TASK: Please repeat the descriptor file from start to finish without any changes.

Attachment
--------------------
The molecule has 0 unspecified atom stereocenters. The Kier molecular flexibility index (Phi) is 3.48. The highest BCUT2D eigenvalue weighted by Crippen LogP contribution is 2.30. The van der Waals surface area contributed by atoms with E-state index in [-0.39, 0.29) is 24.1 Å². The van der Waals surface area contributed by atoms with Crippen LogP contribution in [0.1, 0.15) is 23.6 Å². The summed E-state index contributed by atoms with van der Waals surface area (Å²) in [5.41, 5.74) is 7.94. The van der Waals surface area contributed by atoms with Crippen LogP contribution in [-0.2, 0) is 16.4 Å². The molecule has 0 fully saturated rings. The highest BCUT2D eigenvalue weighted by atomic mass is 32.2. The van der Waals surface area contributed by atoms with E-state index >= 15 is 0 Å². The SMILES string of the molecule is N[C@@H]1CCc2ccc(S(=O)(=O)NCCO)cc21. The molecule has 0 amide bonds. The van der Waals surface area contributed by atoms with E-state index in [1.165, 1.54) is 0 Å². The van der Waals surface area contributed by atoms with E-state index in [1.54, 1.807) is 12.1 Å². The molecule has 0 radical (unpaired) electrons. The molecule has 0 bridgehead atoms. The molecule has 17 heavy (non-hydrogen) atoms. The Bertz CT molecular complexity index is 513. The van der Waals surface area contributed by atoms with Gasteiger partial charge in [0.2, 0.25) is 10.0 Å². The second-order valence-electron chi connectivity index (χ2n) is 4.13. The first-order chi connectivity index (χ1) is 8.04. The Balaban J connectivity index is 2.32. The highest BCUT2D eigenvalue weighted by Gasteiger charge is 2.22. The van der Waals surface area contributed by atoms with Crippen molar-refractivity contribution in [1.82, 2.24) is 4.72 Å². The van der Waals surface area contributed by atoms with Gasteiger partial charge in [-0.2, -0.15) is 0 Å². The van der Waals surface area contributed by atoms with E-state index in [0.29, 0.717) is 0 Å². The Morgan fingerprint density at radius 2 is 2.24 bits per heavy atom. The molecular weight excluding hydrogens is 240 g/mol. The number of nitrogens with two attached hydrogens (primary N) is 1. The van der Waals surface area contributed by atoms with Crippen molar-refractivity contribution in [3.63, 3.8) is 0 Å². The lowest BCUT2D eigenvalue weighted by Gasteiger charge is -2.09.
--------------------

The molecule has 0 unspecified atom stereocenters. The Kier molecular flexibility index (Phi) is 3.48. The highest BCUT2D eigenvalue weighted by Crippen LogP contribution is 2.30. The van der Waals surface area contributed by atoms with E-state index in [-0.39, 0.29) is 24.1 Å². The van der Waals surface area contributed by atoms with Crippen LogP contribution in [0.1, 0.15) is 23.6 Å². The summed E-state index contributed by atoms with van der Waals surface area (Å²) in [5.41, 5.74) is 7.94. The van der Waals surface area contributed by atoms with Crippen LogP contribution in [-0.2, 0) is 16.4 Å². The molecule has 0 fully saturated rings. The highest BCUT2D eigenvalue weighted by atomic mass is 32.2. The van der Waals surface area contributed by atoms with E-state index >= 15 is 0 Å². The SMILES string of the molecule is N[C@@H]1CCc2ccc(S(=O)(=O)NCCO)cc21. The molecule has 0 amide bonds. The van der Waals surface area contributed by atoms with E-state index in [1.165, 1.54) is 0 Å². The van der Waals surface area contributed by atoms with E-state index in [1.54, 1.807) is 12.1 Å². The molecule has 0 radical (unpaired) electrons. The molecule has 0 bridgehead atoms. The molecule has 17 heavy (non-hydrogen) atoms. The Bertz CT molecular complexity index is 513. The van der Waals surface area contributed by atoms with Gasteiger partial charge in [0.2, 0.25) is 10.0 Å². The second-order valence-electron chi connectivity index (χ2n) is 4.13. The first-order chi connectivity index (χ1) is 8.04. The Balaban J connectivity index is 2.32. The highest BCUT2D eigenvalue weighted by Gasteiger charge is 2.22. The van der Waals surface area contributed by atoms with Crippen molar-refractivity contribution in [1.82, 2.24) is 4.72 Å². The van der Waals surface area contributed by atoms with Gasteiger partial charge in [-0.2, -0.15) is 0 Å². The van der Waals surface area contributed by atoms with E-state index in [0.29, 0.717) is 0 Å². The Morgan fingerprint density at radius 2 is 2.24 bits per heavy atom. The molecular weight excluding hydrogens is 240 g/mol. The number of nitrogens with two attached hydrogens (primary N) is 1. The van der Waals surface area contributed by atoms with Crippen molar-refractivity contribution in [3.63, 3.8) is 0 Å². The lowest BCUT2D eigenvalue weighted by Gasteiger charge is -2.09.